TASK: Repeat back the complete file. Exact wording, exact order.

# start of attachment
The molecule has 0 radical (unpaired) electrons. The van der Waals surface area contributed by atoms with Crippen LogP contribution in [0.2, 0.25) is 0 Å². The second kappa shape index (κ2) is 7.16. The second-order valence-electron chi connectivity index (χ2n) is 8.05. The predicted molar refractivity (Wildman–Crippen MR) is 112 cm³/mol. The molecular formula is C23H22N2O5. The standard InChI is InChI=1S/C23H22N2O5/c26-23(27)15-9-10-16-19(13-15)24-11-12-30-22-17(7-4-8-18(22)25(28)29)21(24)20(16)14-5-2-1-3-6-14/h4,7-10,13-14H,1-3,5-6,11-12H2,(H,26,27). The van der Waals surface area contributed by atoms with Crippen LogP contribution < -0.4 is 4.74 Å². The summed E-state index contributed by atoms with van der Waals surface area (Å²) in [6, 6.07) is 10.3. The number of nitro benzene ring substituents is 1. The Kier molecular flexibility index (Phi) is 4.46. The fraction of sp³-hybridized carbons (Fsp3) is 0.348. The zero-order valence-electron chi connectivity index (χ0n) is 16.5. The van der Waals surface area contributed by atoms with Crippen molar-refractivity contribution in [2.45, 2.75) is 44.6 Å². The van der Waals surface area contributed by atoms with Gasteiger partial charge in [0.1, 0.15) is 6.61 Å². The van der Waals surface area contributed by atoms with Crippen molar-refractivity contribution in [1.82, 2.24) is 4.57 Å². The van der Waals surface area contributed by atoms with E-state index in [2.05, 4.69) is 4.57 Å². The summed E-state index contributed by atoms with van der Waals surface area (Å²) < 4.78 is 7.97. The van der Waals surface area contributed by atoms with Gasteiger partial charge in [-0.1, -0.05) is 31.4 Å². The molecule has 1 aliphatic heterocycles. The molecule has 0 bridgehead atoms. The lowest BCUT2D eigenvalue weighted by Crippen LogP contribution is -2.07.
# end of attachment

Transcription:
The molecule has 0 radical (unpaired) electrons. The van der Waals surface area contributed by atoms with Crippen LogP contribution in [0.2, 0.25) is 0 Å². The second kappa shape index (κ2) is 7.16. The second-order valence-electron chi connectivity index (χ2n) is 8.05. The predicted molar refractivity (Wildman–Crippen MR) is 112 cm³/mol. The molecular formula is C23H22N2O5. The standard InChI is InChI=1S/C23H22N2O5/c26-23(27)15-9-10-16-19(13-15)24-11-12-30-22-17(7-4-8-18(22)25(28)29)21(24)20(16)14-5-2-1-3-6-14/h4,7-10,13-14H,1-3,5-6,11-12H2,(H,26,27). The van der Waals surface area contributed by atoms with Crippen LogP contribution < -0.4 is 4.74 Å². The summed E-state index contributed by atoms with van der Waals surface area (Å²) in [6, 6.07) is 10.3. The number of nitro benzene ring substituents is 1. The Kier molecular flexibility index (Phi) is 4.46. The fraction of sp³-hybridized carbons (Fsp3) is 0.348. The zero-order valence-electron chi connectivity index (χ0n) is 16.5. The van der Waals surface area contributed by atoms with Crippen molar-refractivity contribution in [2.45, 2.75) is 44.6 Å². The van der Waals surface area contributed by atoms with Gasteiger partial charge in [0.1, 0.15) is 6.61 Å². The van der Waals surface area contributed by atoms with Crippen molar-refractivity contribution in [1.82, 2.24) is 4.57 Å². The van der Waals surface area contributed by atoms with E-state index in [2.05, 4.69) is 4.57 Å². The summed E-state index contributed by atoms with van der Waals surface area (Å²) < 4.78 is 7.97. The van der Waals surface area contributed by atoms with Gasteiger partial charge in [-0.1, -0.05) is 31.4 Å². The molecule has 1 aliphatic heterocycles. The molecule has 0 bridgehead atoms. The lowest BCUT2D eigenvalue weighted by Crippen LogP contribution is -2.07.